Digital transformation in pharma: The importance of digitalisation

Originally published on pharmaphorum.com on 21st July, 2023

The digital transformation in pharma has accelerated faster than perhaps once anticipated, as a result of the COVID-19 pandemic. It’s a topic that is causing debate and business pressure, as we navigate how we should effectively utilise technology to change processes that have been in place for decades.

Digital transformation in pharma is an exciting period that will result in greater patient care through improved drug development and delivery, improved stakeholder collaboration, and brand-new innovations. In this article, we’ll outline the importance of digitalisation and the technology-powered operations that are paving the way for the future of the pharmaceutical industry.

What do we mean by a digital transformation in pharma?

Digital transformations have taken place countless times across all industries. A digital transformation can be thought of as an evolution of processes and operations through a technology-focused approach. We leave behind manual task completion that didn’t guarantee quality and accuracy. Embarking on a digital transformation invites a deeper analysis of the purpose of the pharmaceutical industry and the struggles to meet those aims.

A digital transformation is not an overnight process. It can involve some trial and error and it’s helpful to incorporate the viewpoints of innovative technology vendors for guidance. A cultural shift is necessary to view technology as a positive solution and therefore embrace the change that comes with this. The digital trends in pharma impact training, drug development, supply chain, forecasting, the way teams collaborate, and how to reach consumers.

What is the importance of digitalisation in pharmaceutical industry?

Whatever the industry, digital transformations are prompted naturally. The COVID-19 pandemic sparked conversations about the pharmaceutical industry and the future of drug development. How can pharma quickly meet the needs of patients during a pandemic, and what does this look like for other diseases?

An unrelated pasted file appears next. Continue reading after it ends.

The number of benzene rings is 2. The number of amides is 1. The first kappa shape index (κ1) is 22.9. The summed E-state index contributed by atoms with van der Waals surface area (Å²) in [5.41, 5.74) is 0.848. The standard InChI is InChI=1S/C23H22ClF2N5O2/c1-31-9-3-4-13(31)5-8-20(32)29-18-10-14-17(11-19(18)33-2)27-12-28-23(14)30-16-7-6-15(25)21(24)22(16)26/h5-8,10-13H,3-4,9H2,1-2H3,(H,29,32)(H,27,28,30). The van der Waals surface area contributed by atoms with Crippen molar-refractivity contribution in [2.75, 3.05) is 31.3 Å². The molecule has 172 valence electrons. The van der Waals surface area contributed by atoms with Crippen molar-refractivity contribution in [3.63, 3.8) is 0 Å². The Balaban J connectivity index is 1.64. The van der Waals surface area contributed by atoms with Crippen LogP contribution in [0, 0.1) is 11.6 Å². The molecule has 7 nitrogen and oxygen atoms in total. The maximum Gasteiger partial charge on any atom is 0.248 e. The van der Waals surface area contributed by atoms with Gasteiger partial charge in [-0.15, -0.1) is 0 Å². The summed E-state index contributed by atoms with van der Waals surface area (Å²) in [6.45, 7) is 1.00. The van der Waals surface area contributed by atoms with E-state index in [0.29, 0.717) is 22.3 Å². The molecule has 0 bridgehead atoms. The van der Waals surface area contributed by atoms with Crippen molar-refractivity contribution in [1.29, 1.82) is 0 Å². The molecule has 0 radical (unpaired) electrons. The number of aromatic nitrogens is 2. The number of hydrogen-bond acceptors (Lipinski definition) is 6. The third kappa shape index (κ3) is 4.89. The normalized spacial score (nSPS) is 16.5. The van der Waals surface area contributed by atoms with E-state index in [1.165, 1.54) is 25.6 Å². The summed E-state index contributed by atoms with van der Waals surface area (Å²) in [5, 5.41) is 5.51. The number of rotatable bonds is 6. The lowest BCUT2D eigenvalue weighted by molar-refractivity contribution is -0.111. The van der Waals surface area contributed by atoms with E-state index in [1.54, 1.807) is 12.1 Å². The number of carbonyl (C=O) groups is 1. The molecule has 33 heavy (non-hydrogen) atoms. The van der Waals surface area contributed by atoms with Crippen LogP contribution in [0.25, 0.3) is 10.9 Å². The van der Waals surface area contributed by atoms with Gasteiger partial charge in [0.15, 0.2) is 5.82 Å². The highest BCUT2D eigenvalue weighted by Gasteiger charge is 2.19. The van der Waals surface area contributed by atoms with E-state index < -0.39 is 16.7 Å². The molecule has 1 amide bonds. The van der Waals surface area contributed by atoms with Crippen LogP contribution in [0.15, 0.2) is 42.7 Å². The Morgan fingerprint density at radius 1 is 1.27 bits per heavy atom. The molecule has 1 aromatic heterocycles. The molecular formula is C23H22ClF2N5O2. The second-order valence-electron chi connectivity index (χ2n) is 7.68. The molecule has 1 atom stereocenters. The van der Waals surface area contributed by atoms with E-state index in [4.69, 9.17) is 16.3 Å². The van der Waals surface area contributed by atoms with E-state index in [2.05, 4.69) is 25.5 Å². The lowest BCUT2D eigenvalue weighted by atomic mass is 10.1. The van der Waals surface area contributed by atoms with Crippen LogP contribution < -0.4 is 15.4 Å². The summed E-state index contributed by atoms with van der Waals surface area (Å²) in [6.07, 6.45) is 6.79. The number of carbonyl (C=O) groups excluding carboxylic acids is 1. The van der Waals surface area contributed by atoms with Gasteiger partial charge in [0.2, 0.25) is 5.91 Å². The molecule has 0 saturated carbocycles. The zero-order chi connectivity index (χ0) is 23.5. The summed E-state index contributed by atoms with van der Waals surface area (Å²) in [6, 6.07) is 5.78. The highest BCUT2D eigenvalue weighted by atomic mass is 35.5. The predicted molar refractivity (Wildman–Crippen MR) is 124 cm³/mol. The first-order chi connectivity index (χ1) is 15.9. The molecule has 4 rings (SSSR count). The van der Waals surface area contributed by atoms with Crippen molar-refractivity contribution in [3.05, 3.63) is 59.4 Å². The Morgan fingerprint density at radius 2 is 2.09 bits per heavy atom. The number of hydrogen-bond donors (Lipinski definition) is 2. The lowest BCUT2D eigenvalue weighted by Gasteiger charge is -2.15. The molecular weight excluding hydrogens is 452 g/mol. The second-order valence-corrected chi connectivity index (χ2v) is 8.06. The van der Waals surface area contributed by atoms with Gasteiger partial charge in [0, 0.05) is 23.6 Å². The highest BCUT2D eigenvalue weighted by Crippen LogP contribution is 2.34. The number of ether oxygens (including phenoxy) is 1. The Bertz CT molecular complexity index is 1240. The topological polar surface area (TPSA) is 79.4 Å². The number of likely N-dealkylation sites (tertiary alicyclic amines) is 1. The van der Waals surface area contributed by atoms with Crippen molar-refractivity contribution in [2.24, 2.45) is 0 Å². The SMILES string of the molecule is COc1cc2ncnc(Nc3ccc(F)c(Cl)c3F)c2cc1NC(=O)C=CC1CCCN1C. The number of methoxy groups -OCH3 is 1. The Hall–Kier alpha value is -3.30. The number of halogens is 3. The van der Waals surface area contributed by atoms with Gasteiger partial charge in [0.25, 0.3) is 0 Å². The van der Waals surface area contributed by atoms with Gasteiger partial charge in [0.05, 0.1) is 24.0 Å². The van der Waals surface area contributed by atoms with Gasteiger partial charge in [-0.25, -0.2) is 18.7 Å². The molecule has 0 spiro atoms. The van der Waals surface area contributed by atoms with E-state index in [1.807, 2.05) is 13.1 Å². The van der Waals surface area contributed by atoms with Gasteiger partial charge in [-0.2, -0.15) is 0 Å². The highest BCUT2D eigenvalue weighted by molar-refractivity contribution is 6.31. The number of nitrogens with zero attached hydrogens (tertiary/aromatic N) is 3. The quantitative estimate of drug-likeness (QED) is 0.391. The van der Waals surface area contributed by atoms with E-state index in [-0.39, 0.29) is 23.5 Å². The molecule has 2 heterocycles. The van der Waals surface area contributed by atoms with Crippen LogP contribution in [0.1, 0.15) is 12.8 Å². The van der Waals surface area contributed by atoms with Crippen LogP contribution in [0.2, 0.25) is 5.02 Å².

We can identify the importance of digitalisation in the pharmaceutical industry by looking at the challenges the industry is facing.

Lack of consolidation.

We’re seeing lots of teams work in silos rather than a unified approach to research. Some have embraced digital solutions, and others haven’t, causing difficulties in sharing information. This results in mistakes and slower discoveries. Tech is connecting global teams.

Ineffective communication.

Long email chains of various versions of documents slow down productivity. The digital transformation in pharma has accelerated the use of SaaS systems such as Microsoft Teams for instant communication, cloud-based file sharing, and consolidated reporting powered by AI tools.

A growing patient demand.

The population is rising and the role of the consumer has evolved into well-informed individuals with research tools at their fingertips. They don’t want to wait for weeks for an appointment to ask questions. Pharma needs to move away from having a big business feel with distance and find opportunities to connect with consumers to create a humanistic approach. Social media strategies should be considered full of videos and informational content, as well as AI chatbots so consumers can receive answers to their specific questions.

Data gaps.

Historically, there has been an underrepresentation of women and other patient groups within clinical trials, resulting in data gaps. Data is a crucial component of drug development. It accurately helps us to predict patient outcomes and the best treatments based on gender, race, genetics, lifestyle, etc. Technology is an enabler; a tool to help us accurately look closely at factors that have been left out in traditional drug testing such as race, gender, age and even pregnancy. Using digital solutions, we not only speed up drug testing but can proactively fill in the existing data gaps for improved patient outcomes. Technology can also accelerate clinical trial outputs by reaching subjects remotely giving access to more global data. This is particularly important for rare diseases, where patient numbers are low, making it hard to conduct a clinical trial in a local area.

Inflation.

Rising costs and limited funding put pressure on pharma to meet demand while maintaining profit margins. Digital solutions could save pharmaceutical companies money by streamlining research so no penny is wasted, optimising the supply chain by improving logistics processes, and automating processes to save time, preventing labour cost wastage.